Art director Tyrus Wong’s impressionistic style defined the innovative look of Walt Disney’s classic animated film “Bambi” released in 1942. A new documentary about him called “Tyrus” by Pamela Tom is being featured by the Center for Asian American Media (CAAM) during its film festival. The film includes stories of his artistic achievement at Disney, as well as his earlier difficult arrival in the United States with his father through Angel Island in 1910 when the Chinese Exclusion Act was still in effect.
- [Center for Asian American Media] “Tyrus” Film Shines the Spotlight on the Chinese American Behind “BAMBI”: “Wong is a lively presence onscreen. In interviews spanning twenty years, he recounts anecdotes both bitter and sweet. His story is a quintessential American tale of transformation.” Read more
- [Tyrus: The Movie] About The Film: “The film explores his formative years as a young WPA artist and the influence of Sung Dynasty art on his work. At 105, Tyrus continues to live the life of an artist.” Read more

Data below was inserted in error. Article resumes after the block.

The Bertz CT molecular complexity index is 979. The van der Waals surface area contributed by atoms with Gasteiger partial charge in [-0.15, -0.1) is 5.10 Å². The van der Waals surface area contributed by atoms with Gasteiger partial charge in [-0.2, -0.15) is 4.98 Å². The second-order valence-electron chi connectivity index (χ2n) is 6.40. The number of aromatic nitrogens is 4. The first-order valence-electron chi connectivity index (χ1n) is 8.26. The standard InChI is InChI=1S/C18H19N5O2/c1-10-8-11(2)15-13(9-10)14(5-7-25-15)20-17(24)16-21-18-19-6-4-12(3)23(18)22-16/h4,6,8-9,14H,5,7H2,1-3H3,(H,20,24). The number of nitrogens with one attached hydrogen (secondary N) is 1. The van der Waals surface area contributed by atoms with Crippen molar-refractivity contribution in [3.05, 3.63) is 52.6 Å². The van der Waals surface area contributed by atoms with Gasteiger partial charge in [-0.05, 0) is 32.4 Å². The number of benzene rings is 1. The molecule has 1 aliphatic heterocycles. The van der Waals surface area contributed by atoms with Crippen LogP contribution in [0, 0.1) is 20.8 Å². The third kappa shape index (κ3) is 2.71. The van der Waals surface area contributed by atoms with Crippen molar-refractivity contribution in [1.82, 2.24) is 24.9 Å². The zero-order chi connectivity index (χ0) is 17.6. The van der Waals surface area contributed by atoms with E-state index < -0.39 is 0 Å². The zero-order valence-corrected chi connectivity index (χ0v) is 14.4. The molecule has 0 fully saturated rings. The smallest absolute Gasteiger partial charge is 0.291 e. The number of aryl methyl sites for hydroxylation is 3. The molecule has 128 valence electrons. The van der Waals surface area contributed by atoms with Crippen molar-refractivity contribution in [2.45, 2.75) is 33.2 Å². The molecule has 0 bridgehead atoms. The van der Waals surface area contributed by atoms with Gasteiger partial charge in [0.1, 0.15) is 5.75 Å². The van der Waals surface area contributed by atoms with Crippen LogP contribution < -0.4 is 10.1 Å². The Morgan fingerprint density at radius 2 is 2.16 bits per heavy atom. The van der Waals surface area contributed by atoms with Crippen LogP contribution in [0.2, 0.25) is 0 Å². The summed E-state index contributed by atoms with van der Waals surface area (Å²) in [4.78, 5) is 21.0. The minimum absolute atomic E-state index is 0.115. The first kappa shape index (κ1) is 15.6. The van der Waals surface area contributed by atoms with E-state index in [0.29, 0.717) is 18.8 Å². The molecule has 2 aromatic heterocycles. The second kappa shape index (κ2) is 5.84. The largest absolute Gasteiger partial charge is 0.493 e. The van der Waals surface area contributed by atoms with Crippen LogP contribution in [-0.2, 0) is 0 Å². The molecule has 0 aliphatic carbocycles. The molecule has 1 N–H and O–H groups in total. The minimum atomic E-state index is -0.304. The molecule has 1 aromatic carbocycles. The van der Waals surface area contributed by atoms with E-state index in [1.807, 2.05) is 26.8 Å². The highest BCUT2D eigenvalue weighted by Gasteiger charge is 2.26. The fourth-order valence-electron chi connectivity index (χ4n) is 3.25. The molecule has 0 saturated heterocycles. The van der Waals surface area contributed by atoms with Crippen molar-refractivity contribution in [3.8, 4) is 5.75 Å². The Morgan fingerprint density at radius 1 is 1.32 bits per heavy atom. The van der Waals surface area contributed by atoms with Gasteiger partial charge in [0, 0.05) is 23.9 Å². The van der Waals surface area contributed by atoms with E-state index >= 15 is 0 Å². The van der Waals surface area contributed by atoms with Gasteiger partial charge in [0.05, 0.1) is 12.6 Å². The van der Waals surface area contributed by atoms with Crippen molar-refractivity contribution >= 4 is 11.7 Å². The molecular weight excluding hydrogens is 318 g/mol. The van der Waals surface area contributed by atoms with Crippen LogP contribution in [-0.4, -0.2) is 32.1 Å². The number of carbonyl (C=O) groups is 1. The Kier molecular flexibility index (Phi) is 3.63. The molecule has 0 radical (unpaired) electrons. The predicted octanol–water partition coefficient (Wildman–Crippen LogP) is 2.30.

- [Walt Disney Family Museum] Water to Paper, Paint to Sky: The Art of Tyrus Wong: “Overcoming adversity, poverty, and racial discrimination, Wong used his passion and interpretation of the bold art of the Sung dynasty, and his experience working as a Depression- era muralist, California watercolorist, and film production illustrator, to become one of the bohemian artists whose creativity and drive helped shape the cultural, artistic life of Los Angeles during the 1930s and 40s” Read more
- [Wall Street Journal / YouTube] Artist Tyrus Wong and Disney’s ‘Bambi’